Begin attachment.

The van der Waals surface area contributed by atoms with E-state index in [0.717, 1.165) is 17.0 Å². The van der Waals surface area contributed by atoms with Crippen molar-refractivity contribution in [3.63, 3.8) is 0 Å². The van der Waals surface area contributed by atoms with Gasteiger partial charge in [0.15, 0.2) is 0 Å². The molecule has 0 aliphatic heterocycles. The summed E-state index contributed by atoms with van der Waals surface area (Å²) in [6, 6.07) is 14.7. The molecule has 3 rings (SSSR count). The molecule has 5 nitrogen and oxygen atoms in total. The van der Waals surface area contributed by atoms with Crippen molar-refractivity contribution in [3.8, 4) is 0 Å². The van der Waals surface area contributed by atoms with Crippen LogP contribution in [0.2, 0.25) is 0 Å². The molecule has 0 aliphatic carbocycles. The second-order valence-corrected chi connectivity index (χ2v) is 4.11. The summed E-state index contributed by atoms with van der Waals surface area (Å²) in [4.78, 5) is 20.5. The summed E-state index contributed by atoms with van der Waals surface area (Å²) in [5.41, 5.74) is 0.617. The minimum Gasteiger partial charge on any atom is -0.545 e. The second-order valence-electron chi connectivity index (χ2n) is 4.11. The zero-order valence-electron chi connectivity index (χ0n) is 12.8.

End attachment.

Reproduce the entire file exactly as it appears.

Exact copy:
The van der Waals surface area contributed by atoms with E-state index in [0.717, 1.165) is 17.0 Å². The van der Waals surface area contributed by atoms with Crippen molar-refractivity contribution in [3.63, 3.8) is 0 Å². The van der Waals surface area contributed by atoms with Gasteiger partial charge in [0.15, 0.2) is 0 Å². The molecule has 0 aliphatic heterocycles. The summed E-state index contributed by atoms with van der Waals surface area (Å²) in [6, 6.07) is 14.7. The molecule has 3 rings (SSSR count). The molecule has 5 nitrogen and oxygen atoms in total. The van der Waals surface area contributed by atoms with Crippen molar-refractivity contribution in [3.8, 4) is 0 Å². The van der Waals surface area contributed by atoms with Crippen LogP contribution in [0.2, 0.25) is 0 Å². The molecule has 0 aliphatic carbocycles. The second-order valence-corrected chi connectivity index (χ2v) is 4.11. The summed E-state index contributed by atoms with van der Waals surface area (Å²) in [4.78, 5) is 20.5. The summed E-state index contributed by atoms with van der Waals surface area (Å²) in [5.41, 5.74) is 0.617. The minimum Gasteiger partial charge on any atom is -0.545 e. The second-order valence-electron chi connectivity index (χ2n) is 4.11. The zero-order valence-electron chi connectivity index (χ0n) is 12.8.